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By 13 March 2014 | Categories: feature articles

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If talk about black holes, white dwarfs and red giants has your head spinning faster than a pulsar, fear not. We’ll help you find your way around the stars.

BLACK HOLE
What? A part of space where gravity is so strong that everything around it gets sucked in, even light. The extreme force results when a star collapses and all its matter is squeezed into a tiny space.

So what? Black holes confirm the theory of relativity, which is fundamental to our understanding of how physics work on Earth.

Say what?! The (scientific) term to describe what will happen to you if you come close to a black hole is spaghettification.

27 000 light years - The distance to the black hole at the centre of the Milky Way.

black hole, image of black hole………………………………………………………………………………………………….

SUPERNOVA

What? An extremely bright explosion when a star collapses or when it has acquired too much matter from another one nearby.

So what? The study of supernovas has shown us that the universe is expanding at an increasing rate. Also, because debris is shot into space when a star explodes, supernovas give us clues about where the stuff in space comes from and how it got there.  

Say what?! The most recent Milky Way supernova visible to the naked eye appeared in 1604.

30 000 km/s - The velocity at which a supernova shoots star material into space.

supernova, image of supernova, stars, astronomy

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NEUTRON STAR
What? The super dense collapsed core of a star, left over after a supernova. The star is so dense that electrons and protons fuse to become neutrons.

So what? The density of neutron stars is unlike anything we can reproduce in the lab. So, neutron stars are like space labs that tell us things about the universe we would not have discovered on Earth.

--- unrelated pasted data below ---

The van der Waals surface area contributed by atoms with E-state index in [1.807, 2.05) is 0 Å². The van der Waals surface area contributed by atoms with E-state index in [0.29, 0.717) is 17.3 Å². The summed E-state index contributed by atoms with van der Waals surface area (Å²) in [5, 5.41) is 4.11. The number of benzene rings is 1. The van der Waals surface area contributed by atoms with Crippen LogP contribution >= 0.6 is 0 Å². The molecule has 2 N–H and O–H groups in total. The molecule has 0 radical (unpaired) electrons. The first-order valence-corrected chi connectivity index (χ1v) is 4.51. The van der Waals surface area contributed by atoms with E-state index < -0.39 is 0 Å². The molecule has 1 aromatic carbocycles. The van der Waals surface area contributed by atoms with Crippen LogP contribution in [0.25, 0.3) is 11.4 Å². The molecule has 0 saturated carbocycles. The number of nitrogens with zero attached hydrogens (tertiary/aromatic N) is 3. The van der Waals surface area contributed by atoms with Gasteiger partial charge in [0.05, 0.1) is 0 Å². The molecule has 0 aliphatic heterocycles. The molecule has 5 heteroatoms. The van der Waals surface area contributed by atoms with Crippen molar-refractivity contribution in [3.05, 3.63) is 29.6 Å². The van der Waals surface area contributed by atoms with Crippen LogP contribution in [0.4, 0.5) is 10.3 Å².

Say what?! All the heavy metals in the universe – gold, platinum, lead, and so on – come from collisions between neutron stars.

A BILLION tonnes - The weight of about a teaspoon full of a neutron star on Earth.

neutron star, astronomy

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WHITE DWARFS AND BLACK DWARFS

What? The leftover core of a smallish star after its death. A white dwarf burns white hot, but gradually cools down. After hundreds of billions of years, a white dwarf would have cooled down enough to not emit any more light. Then it’s called a black dwarf.

So what? Because white dwarfs gradually cool down, they can give us clues about the age of the universe.  

Say what?! Black dwarfs are theoretical concepts only. This is because it would take longer for a white dwarf to cool down completely than the universe is old.

Close to 10 000oC - Typical surface temperature of a white dwarf.

white dwarf, astronomy image, black dwarf

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PULSARS
What? A spinning neutron star that emits electromagnetic radiation. It’s called a pulsar because the radiation signal causes a regular pattern of energy spikes.

So what? Pulsars are the proof that neutron stars exist. They also make super accurate universe clocks.

Say what?! Pulsars were discovered accidentally in 1967. The inexplicable spike patterns were first dubbed LGM1, because they were thought to be signals from ‘little green men’. [LP]

More than 1500 - The number of pulsars already discovered.

pulsar, astronomy, image of pulsar

Images

Black hole Image Credit: Alain r | bit.ly/Ot4i1U

Supernova Image Credit: NASA/ESA/JHU/R.Sankrit & W.Blair | bit.ly/1jtoYky

Neutron Star Image Credit: NASA/Dana Berry | http://1.usa.gov/Ot4tKz

White Dwarf Image Credit: NASA, ESA, H. Bond (STScI) and M. Barstow (University of Leicester) | http://1.usa.gov/1cH6uel

Pulsars Image Credit: NASA/JPL-Caltech/R. Hurt (SSC) | bit.ly/1fwHVSH

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